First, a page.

Notice there was no tuna on the list. If your family likes tuna, you will want some for lunches but not as much as peanut butter since that did make the list. The more your family enjoys an ingredient, the more often you will be able to serve it without protests from your crew.
Since your menus may not include fruits and veggies, be sure to ask the family to list their three favorites. This will again be the basis for deciding what percentage of your general store shelves are stocked with peaches and what percentage are pears.
Notice I did not tell you to purchase those ingredients. This is just meant as a guide. As you shop and add ingredients your family loves, you will be able to create many, many more meals than your original list. You can be assured your family will eat these new menu items because you now understand they like each ingredient in the dish and thus, will give a new meal a try.
There will be some items on your ingredient list that are not used up in a recipe — catsup, mayo, and pickles for example. All these take your meals from ordinary to extraordinary. I suggest you plan to store three months of these since often three months is only one or two bottles. How do you know how much to purchase of these? That is part of your homework assignment.
Make a list of the meals you enjoy and your ingredient list.
Date the items you do not finish in one use, again, mayo, salad dressings, oil, pickles, dried onions, and all those miscellaneous bottles on the door of the fridge. Take a permanent marker and draw a line at the level of the contents. At the end of a month you will check to see how much you have used. If you open a new container, calculate how long it took you to finish the first. If it takes two weeks to use a bottle of salad dressing, you know you need six bottles for a three-month supply. That would be plenty for my family for a year, but your family may eat more salads or may only eat one type of dressing while my family likes variety. This is why no one should tell you how much to store. They should teach you how to calculate the needs of your family so you can store according to your needs, not some chart.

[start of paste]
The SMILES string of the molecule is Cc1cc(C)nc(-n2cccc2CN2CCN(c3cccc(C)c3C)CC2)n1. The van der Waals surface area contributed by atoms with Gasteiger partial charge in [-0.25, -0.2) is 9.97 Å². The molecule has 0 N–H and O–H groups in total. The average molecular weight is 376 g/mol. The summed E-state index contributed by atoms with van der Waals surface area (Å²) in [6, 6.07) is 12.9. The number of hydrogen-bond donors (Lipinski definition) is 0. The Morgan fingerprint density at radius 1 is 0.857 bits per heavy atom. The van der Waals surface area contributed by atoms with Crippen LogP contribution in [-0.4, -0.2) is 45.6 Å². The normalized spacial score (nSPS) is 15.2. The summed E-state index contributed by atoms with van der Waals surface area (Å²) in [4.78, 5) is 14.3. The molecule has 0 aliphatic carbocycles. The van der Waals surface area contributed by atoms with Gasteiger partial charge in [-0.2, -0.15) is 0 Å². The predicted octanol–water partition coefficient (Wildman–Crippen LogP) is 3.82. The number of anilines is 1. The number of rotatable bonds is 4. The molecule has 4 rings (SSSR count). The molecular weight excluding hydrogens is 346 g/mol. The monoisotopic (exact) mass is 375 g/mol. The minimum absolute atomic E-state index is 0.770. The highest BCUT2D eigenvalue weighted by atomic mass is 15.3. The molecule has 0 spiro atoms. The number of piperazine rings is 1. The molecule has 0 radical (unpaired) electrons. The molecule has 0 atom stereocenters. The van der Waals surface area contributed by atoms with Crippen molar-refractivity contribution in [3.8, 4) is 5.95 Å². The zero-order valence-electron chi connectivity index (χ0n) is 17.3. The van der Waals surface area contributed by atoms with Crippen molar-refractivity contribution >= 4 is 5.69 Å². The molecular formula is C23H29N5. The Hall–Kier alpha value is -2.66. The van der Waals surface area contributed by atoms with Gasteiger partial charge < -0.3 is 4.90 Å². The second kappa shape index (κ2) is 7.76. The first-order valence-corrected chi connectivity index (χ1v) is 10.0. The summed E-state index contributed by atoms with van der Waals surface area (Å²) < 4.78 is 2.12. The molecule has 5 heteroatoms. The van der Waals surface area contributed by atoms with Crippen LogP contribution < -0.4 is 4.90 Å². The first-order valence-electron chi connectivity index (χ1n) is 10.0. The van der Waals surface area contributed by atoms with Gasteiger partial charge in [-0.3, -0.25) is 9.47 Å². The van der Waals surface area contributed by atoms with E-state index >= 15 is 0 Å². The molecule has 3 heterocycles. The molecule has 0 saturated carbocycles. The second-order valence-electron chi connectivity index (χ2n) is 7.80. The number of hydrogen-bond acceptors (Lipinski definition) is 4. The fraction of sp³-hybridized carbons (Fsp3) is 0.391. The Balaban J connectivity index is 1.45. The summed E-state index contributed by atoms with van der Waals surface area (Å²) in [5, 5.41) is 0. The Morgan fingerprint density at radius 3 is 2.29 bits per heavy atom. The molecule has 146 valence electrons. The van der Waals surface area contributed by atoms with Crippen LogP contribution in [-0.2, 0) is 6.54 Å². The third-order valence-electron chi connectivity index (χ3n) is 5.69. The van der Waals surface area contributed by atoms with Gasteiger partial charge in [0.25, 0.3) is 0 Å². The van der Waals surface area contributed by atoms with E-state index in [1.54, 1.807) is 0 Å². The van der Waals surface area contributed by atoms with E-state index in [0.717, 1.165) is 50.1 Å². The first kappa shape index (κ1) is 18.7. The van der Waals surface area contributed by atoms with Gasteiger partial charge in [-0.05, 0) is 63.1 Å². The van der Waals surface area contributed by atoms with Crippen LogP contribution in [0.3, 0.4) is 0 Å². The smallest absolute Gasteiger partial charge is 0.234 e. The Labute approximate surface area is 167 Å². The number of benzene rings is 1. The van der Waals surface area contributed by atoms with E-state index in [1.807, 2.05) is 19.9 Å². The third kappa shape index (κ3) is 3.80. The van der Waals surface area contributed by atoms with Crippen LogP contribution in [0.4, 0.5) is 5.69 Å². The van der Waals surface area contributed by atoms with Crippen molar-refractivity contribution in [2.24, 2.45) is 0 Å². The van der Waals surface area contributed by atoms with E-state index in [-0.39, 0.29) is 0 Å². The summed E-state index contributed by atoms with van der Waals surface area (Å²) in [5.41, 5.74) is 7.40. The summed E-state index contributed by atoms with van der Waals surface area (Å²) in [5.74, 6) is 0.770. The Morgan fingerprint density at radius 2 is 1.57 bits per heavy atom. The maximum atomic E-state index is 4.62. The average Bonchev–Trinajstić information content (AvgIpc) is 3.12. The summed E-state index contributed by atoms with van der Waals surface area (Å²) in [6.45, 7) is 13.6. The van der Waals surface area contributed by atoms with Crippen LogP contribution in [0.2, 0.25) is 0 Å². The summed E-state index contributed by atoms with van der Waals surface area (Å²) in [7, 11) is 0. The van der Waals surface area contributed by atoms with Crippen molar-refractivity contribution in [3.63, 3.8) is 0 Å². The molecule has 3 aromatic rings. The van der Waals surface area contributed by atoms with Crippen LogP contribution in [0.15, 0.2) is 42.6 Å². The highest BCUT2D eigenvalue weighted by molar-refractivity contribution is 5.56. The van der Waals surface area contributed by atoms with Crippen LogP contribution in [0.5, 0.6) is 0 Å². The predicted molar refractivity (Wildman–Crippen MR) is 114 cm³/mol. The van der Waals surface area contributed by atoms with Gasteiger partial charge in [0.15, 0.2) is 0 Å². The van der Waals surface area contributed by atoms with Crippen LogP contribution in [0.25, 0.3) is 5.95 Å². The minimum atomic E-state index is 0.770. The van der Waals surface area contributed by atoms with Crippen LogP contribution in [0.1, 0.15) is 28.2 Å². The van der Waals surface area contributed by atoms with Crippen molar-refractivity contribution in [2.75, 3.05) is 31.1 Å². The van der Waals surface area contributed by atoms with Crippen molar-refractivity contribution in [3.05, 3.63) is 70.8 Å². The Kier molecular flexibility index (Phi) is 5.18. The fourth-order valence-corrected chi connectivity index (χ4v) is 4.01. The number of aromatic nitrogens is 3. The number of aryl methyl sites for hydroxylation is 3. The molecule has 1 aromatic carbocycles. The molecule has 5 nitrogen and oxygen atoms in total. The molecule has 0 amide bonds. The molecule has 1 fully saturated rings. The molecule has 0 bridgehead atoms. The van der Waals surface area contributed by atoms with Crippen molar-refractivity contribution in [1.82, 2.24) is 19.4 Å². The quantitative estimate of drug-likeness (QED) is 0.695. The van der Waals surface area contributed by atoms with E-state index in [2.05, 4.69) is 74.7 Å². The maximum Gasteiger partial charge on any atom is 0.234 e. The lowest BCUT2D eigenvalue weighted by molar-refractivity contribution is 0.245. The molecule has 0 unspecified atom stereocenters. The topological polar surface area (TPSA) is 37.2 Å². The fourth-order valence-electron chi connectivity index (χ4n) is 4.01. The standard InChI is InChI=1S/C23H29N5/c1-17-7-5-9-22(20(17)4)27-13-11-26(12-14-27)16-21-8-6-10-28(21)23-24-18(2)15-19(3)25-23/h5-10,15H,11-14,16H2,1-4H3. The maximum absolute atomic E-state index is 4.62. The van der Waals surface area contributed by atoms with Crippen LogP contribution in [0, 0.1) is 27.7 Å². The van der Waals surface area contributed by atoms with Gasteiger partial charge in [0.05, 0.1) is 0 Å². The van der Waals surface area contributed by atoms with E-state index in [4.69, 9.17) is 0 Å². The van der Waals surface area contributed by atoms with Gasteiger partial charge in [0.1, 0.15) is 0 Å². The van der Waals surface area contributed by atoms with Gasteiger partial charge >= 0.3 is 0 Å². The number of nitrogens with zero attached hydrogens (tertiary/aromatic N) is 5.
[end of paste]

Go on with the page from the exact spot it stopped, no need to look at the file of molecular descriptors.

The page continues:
Keep track of every penny you spend this week. Every family member should have a small notebook or record in another way, everything they spend. This will help you to determine what you can cut out to free up the funds to stock your General Store.
That’s it! You are now ready to start purchasing food. Once you reach your food goals you should move on to non food items such as hygiene products, cleaning supplies and medications.
As you get started, please ask for help. We were all beginners at one point and there are no stupid questions. Please post a comment and ask a question on the Totally Ready Facebook page and ask for help from those who are further along on the journey.
Each Monday on our Facebook page we talk about a food group to add for that week with specifics. Please join us there and we’ll help with all your food storage needs.
Be sure to check out Carolyn’s Facebook page for preparedness tips. Develop a personal preparedness binder by subscribing to the Totally Ready Newsletter. Contact Carolyn at: Carolyn@TotallyReady.com